Knowing your camera...

Here is a few tips I have put together for any brand camera user that may be helpful in knowing your camera a bit better...

No matter what mode you shoot in Auto, Manual, Aperture Priority, or a custom setting you may have set up yourself in your camera, these little bits of information will help you get to know and understand you camera a bit better.

Canon menu for most canons (may vary by model i.e.. 5D mark iii and 1Dx)

1. What file size do you shoot with and how can i change it?

Listed above is a canon menu showing where to find your file sizes, also how to control flash (external flash settings and how to sync with other flashes and pocket wizards)

- File size is important to the quality of your image, the larger the file the better the quality. This means that the larger file hold more information, more color, more detail which in end results gives a better image. Whether you shoot RAW (s,m,l for canon) or large JPG. you get more detail. In all Reality RAW files hold more information and more in a file than a large jpg, Yes it takes up more room but knowing you get a more detailed shot might be more important.

nikon menu (may vary by model)


Listed above is a nikon menu showing where you can find your file size (file naming is also great when finding files, topic will be brought up in the future for more info)

2. Format, white balance, and exposure compensation 

2. Where do I find my Format setting?

Listed above is the section of the menu that lets you find where to format your card ( Also in the menu is how to change your white balance and exposure compensation)

- Should i format my card? Yes, if you do not format your card you will indeed be able to hold less files on your card. Formatting your card also ensures that you have an emptied card and an updated storage space for files to go. When formatting, make sure you have taken all images off your card, formatting will erase all previously taken images from the card you placed in your camera. Another reason to format is to keep firmware up-to-date, you do use a card to update firmware, but keeping it updated is just as important, especially where our card work with computers that update more often than our cameras do.

3. What white balance should I be shooting at?

The difference between white balance and flourescent can be crucial to your overall image, but can be changed again in post processing with a little tweaking.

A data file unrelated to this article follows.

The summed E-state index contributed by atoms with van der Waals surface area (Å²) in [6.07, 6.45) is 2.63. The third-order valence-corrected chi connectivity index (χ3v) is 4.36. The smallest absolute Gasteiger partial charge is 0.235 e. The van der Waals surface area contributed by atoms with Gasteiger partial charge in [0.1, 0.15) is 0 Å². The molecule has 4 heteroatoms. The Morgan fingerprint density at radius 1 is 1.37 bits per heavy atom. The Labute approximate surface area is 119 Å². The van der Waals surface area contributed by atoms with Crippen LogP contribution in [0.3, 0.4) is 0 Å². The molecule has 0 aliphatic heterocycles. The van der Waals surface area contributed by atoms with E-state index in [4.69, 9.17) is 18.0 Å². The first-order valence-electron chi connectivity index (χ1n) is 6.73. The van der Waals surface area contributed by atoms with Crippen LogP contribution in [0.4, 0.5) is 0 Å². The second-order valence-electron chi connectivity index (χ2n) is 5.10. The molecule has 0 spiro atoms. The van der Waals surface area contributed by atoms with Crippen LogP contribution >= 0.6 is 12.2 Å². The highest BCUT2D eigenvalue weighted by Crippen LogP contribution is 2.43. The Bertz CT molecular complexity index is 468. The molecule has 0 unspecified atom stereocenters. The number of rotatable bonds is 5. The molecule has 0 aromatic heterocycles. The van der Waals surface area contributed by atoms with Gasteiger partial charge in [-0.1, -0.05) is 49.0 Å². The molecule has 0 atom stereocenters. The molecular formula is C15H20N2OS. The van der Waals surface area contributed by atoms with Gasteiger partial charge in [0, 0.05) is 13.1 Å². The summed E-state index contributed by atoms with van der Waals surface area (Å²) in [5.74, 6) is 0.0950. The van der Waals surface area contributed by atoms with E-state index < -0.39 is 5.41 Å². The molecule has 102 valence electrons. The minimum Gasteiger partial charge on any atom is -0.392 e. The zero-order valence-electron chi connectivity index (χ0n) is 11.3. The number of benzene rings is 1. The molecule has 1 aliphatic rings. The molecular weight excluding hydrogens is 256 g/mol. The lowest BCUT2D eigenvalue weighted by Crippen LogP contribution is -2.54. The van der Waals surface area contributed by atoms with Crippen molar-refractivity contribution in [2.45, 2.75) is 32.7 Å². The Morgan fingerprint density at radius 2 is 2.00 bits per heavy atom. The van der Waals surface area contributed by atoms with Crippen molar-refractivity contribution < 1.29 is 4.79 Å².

- This is something that is a common question, granted all cameras are different and white balance differently.

Image above shows auto white balance which is spot on and Fluorescent which the featured image
shows a blue/green tint (fluorescent does vary based on available light.

For those with Pro-Body cameras, you can manually adjust white balance with your Kelvin meter for a custom white balance or to tweek to get the proper white balance.

4. Which picture style/picture control should I use?

- Picture styles/picture control allow you to create the ideal image you like, you can choose from Neutral, Portrait, Landscape, Monochrome (with multiple filters) Standard, and for some cameras you can create your own picture style.

Customize for changing picture style to your own liking.

Standard Graphical interface for finding picture style (picture control for nikons) with options to customize below. Notice 1, 2, 3 are custom settings for all settings not just picture style.


Pictures above show what picture styles are and how you can customize even the presets, with these you can take great life like colored images or even be creative and take monochrome or high contrast images as well. Those aren't all the possibilities that can be done. As well as setting your style, some of the colors within the style also control the white balance as well.

For entry level or pro DSLRs, these can all be found in your quick menu or in the menu itself. Some cameras do have designated buttons on the camera bodies themselves. Any additional questions, comment below :) These are just a few things that i find are helpful for anyone, any level of photographer, any creative level that might help you better understand your camera or menu.

sara fredetteComment